Peterborough Waterpower: A Rich History and Solution for the Future

Waterpower is at the Core of Peterborough, Ontario’s Community Success

By: Stephanie Landers, Manager, Community Relations and Public Outreach at the Ontario Waterpower Association

Being a resident or visitor to the City and County of Peterborough (Peterborough), it is easy to be aware of the abundance of waterways and lakes in the area. The community relishes in summertime boating, fishing and swimming, while also enjoying the winter months snowmobiling, ice fishing and skating. Waterfronts provide a gathering place for community events.

Figure 1: East and West City of Peterborough (Aerial photo of the London Street Waterpower Facility)

The waterways can offer a range of outdoor recreational activities and, importantly, they supply vital electricity using the technology of falling water. From charging what we now deem as necessities – like cellphones and iPads – to the full-on load of powering local homes and industries, waterpower supports Peterborough residents’ very livelihoods.

Peterborough boasts seven waterpower facilities within its core, spread along the Otonabee River. This is also home to the beautiful Trent Severn Waterway National Historic Site with 386 km of canals, 44 locks, 39 swing bridges, and 160 dams/control systems connecting Lake Ontario and Lake Huron. Many of the waterpower facilities in Peterborough and Trent Severn Waterway infrastructure can be seen along the beautiful Rotary Greenway Trail.

Waterpower in Peterborough has been continuously providing electricity for the last 135 years. Each facility is unique in its own right and connected to a particular era. In an age where climate change is extremely threatening, renewable waterpower provides a solution in the form of affordable, reliable and sustainable community power.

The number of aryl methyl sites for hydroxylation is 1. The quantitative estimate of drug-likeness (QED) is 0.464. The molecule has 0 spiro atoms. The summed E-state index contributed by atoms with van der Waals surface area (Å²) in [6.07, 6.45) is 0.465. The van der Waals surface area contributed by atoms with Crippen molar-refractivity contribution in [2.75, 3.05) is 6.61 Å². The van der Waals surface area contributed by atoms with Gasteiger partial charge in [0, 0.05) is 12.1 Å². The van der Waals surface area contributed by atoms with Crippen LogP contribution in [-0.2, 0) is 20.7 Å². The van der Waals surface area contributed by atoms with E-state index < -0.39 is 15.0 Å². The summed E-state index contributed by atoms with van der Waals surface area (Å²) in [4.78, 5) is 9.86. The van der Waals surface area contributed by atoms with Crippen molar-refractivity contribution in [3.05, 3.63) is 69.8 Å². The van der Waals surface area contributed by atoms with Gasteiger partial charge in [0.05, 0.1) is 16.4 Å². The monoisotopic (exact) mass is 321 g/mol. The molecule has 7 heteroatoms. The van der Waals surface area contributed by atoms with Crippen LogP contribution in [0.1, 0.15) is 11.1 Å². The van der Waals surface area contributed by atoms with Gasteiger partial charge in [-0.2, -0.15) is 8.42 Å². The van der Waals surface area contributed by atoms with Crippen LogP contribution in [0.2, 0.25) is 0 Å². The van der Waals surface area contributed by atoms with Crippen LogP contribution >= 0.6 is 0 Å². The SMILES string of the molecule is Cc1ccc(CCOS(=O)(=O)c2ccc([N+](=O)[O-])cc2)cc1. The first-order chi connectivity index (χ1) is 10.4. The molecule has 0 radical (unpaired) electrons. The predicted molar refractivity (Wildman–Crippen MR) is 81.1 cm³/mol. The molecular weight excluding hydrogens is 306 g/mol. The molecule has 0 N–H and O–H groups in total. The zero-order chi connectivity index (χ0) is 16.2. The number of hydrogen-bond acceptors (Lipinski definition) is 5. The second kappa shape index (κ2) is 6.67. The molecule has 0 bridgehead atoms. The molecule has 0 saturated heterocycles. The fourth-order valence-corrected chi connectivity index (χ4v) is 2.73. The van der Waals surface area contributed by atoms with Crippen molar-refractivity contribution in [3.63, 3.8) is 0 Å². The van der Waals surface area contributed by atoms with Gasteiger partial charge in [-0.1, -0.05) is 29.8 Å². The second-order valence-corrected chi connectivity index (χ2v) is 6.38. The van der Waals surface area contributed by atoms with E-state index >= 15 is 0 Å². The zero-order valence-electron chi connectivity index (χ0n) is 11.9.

If facilities could only talk, they would indeed chat about their personal background, how business has changed and would view themselves as a necessary persistent community member. Below are the stories, in chronological order, of each of the seven waterpower facilities. Highlighting how they came to be and how they will continue to support this unique, innovative and ever-evolving community.

Figure 2: London Street (4 Megawatts) Inside Plant #1

1. London Street (1884 – Renovated 2018)

The oldest facility in Peterborough, and arguably Ontario, is the London Street Generating Station. This particular facility is in the city’s urban center. The station’s Plant #1 was originally constructed to supply power to the American Cereal Company, which became Quaker Oats. Peterborough Utilities Inc. (PUI) acquired the station from Quaker Oats (now Pepsi QTG) in 1975. Abundant and inexpensive hydroelectricity is why Quaker is a major fixture in the downtown area.

Figure 3: London Street (6 Megawatts) Inside the new Plant #2

PUI invested approximately $35 million in the expansion and life extension of London Street. The new London Street Plant #2 achieved operation on July 29th, 2016 and interior restoration of the original Plant #1 was completed in 2018. PUI also put a significant amount of time and effort into upgrading public safety and improving the surrounding environment.

The combined upgraded plants generate enough electrical power to supply the needs of approximately 5,700 homes in Peterborough.